Proposed Federal FACT Act Addresses Concerns About Asbestos Trusts

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Last fall, a House Judiciary Subcommittee held a hearing on transparency in asbestos trust claims. As expected, that hearing foreshadowed the introduction of new asbestos legislation.

The legislation, known as the Furthering Asbestos Claim Transparency (FACT) Act of 2012 (H.R. 4369), was recently the topic of another hearing. It represents the first time Congress has taken up the issue of asbestos compensation in years.

But before you get excited, keep reading.

What Would the Bill Do?

The FACT Act would amend the U.S. bankruptcy code by creating a public reporting requirement for asbestos bankruptcy trusts. The trusts would be required to file quarterly reports with the bankruptcy court containing detailed information on asbestos trust claims.

Reports would be made available to public.

Information contained in the reports would include the name and exposure history of each claimant and their asbestos exposure history. If requested, trusts would also be required to provide asbestos litigation defendants with claims payment information.

Is This Bill Necessary?

It’s not clear how useful this bill is to anyone other than asbestos litigation defendants.

What is clear is the bill doesn’t propose a national compensation system to benefit asbestos victims. Congress has tried multiple times to pass the Fairness in Asbestos Injury Resolution (FAIR) Act.

That legislation would have offered a comprehensive solution for compensating asbestos victims. The FAIR Act was last introduced in 2006, but it never became law.

Unlike FAIR, the proposed FACT Act isn’t even concerned with compensating victims. It’s just an effort to compile information about how much trusts are paying claimants.

The bill’s supporters, mainly asbestos litigation defendants, say it’s needed to keep plaintiffs from “double dipping.” They claim that giving them access to trust claim details will prevent claimants from recovering twice — once from trusts and a second time from lawsuits.

But this isn’t a legitimate concern for at least three reasons:

  1. The trust system is separate from the litigation system. Claimants have the right to recover from every defendant responsible for their injuries. But trusts only compensate claims against companies who’ve gotten bankruptcy protection. A claimant can’t settle with a company through a trust and then sue the same company in court. That’s the whole point of bankruptcy protection. For more information, see my earlier post on the trust claim process.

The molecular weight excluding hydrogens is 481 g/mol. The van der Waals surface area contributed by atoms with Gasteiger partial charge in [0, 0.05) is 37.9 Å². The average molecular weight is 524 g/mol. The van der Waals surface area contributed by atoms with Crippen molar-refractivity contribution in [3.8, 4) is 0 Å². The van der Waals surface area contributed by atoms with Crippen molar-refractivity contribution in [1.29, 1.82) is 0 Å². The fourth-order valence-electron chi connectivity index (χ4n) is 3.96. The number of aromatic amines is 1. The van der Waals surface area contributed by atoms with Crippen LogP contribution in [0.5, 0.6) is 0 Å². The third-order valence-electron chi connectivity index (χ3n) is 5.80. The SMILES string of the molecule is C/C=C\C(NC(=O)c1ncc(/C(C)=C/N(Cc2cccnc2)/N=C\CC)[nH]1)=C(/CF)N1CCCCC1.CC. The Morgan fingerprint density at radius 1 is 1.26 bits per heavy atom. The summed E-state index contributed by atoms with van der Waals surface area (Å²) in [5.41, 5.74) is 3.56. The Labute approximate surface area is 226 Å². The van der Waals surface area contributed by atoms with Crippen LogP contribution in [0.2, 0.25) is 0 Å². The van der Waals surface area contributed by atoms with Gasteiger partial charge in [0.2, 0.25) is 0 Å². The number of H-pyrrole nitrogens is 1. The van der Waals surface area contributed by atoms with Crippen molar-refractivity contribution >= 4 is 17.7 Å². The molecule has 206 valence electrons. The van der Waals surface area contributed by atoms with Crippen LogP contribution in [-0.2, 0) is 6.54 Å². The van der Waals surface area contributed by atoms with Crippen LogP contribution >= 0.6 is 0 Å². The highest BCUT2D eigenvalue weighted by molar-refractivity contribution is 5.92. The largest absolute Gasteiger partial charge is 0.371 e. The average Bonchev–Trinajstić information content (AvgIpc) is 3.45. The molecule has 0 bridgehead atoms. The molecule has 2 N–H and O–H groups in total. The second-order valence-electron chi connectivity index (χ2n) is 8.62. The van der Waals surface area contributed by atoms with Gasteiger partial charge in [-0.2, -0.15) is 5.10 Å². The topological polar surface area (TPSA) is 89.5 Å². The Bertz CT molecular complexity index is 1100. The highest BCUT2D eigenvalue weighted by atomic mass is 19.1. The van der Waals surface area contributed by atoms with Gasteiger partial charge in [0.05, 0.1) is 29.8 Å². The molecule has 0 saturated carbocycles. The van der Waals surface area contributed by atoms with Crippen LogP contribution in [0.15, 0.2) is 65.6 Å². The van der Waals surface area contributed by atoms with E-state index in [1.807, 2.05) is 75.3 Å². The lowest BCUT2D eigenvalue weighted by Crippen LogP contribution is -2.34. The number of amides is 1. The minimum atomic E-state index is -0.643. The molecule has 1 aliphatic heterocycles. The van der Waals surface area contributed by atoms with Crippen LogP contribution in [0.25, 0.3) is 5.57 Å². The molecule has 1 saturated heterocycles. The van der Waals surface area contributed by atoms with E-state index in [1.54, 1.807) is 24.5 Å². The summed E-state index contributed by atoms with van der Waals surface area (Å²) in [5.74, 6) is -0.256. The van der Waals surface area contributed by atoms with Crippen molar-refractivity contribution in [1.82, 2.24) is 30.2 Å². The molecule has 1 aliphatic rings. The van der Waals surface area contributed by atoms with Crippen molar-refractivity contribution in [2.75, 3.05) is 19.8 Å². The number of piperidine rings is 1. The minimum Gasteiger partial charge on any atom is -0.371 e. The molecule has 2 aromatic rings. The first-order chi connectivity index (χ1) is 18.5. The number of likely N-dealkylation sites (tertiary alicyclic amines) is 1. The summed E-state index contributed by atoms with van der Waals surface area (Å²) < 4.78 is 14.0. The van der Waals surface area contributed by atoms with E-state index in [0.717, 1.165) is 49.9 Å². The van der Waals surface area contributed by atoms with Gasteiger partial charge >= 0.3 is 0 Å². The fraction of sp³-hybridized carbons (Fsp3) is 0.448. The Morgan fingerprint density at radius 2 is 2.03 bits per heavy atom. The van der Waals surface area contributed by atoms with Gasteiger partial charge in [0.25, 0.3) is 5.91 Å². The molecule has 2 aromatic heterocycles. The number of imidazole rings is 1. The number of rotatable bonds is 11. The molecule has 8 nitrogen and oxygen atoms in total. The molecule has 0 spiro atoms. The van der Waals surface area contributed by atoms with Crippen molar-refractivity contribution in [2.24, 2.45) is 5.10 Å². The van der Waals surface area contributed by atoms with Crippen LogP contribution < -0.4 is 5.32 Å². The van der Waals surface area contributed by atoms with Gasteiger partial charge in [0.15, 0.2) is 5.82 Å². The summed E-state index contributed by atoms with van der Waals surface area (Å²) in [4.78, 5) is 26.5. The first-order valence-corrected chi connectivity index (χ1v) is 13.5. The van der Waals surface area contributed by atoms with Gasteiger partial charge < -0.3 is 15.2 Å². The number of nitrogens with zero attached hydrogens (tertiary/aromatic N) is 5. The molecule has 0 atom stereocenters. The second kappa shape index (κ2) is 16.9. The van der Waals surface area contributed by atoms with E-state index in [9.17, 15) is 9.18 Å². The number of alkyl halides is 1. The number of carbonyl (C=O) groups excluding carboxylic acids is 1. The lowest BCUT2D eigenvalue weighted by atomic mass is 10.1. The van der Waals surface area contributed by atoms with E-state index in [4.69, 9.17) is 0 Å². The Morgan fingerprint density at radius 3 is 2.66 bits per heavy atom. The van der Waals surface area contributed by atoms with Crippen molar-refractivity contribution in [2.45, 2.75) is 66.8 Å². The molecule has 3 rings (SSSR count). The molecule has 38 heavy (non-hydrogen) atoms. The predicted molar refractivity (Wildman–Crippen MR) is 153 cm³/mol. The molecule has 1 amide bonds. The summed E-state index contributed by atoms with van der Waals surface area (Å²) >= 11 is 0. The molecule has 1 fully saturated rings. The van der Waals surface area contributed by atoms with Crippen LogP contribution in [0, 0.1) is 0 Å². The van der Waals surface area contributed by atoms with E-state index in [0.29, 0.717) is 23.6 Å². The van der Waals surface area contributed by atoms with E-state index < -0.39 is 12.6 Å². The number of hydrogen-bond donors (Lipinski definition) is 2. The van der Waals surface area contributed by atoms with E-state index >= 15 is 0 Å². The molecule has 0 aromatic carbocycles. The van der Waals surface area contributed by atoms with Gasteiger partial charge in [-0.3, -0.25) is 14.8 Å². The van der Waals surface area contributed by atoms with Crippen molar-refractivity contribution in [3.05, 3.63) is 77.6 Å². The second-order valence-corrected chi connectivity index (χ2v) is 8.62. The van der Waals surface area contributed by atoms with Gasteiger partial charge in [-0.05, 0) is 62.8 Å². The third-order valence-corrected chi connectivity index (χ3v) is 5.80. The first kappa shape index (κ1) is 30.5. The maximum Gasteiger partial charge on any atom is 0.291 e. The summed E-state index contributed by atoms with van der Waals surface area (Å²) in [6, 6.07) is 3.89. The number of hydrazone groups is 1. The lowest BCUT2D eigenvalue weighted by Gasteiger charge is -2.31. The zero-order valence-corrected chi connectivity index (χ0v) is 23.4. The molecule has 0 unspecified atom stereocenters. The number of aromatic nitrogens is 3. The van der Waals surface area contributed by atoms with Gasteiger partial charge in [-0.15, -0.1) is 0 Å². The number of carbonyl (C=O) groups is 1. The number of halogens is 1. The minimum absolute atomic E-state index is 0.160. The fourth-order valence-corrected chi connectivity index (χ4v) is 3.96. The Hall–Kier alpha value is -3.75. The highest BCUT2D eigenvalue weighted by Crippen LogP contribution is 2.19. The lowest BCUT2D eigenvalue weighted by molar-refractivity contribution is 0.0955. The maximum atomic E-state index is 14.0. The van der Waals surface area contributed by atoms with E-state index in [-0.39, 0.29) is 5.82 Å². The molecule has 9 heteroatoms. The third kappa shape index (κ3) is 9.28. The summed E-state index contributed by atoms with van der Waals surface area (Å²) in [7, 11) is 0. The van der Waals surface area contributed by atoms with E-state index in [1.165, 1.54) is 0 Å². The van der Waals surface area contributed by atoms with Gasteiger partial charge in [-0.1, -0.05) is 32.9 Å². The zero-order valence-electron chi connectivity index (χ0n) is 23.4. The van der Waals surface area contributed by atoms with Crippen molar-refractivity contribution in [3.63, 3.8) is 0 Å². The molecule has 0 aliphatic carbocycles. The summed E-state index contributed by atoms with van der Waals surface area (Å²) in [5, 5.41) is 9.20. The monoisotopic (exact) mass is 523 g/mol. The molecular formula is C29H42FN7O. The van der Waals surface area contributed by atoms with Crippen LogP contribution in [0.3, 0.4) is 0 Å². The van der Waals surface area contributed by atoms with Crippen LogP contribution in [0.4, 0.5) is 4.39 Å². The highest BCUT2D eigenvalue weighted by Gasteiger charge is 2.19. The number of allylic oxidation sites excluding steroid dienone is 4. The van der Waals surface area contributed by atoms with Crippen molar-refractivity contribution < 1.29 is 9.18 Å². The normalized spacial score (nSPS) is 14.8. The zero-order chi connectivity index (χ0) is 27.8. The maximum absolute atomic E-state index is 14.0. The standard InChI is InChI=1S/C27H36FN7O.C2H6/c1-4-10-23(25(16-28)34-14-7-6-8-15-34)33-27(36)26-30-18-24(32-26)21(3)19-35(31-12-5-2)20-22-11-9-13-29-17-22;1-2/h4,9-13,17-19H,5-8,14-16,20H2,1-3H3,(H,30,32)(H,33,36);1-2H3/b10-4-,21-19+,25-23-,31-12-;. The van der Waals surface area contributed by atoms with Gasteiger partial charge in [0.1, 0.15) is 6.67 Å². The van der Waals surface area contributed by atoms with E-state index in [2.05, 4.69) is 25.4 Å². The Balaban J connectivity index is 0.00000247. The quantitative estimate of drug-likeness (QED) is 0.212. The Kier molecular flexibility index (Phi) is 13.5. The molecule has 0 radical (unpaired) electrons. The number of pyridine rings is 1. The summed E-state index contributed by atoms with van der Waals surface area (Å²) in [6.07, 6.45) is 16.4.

2. Trusts already prevent abuse. Trustees manage their assets for the benefit of current and future claimants. This means they’re obligated to make sure the trust has enough to pay all claims. That’s why trust procedures are designed to avoid fraud and abuse.

  3. Asbestos lawsuit defendants already have access to trust claim information. Defendants can usually get the information through discovery. Some states even require plaintiffs to disclose information about trust claims when they file their lawsuits. Plaintiffs face penalties if they don’t.

So what would H.R.4369 really do? Apparently, it would just let asbestos defendants bypass court procedures to get information on how trusts distribute their $36 billion.

The truth is this: the court system already gives asbestos lawsuit defendants access to whatever information they need about individual trust claims. Defendants just want more information about all asbestos trust claims, including claims by people who haven’t sued them.

And they want the convenience of having trusts foot the bill to provide the information.

What Do Victims Have to Say?

I was concerned that last fall’s hearing didn’t include input from asbestos victims. Fortunately, the subcommittee did a better job this time around.

Next week we’ll look at claimants’ input and how it could affect the chances of H.R. 4369 becoming law.


Karen Marshall has more than 17 years of legal experience and is an attorney with The Peterson Firm. She has been contributing to The Mesothelioma Center since 2011 and writes about asbestos-related legal issues and blogs for Asbestos.com.

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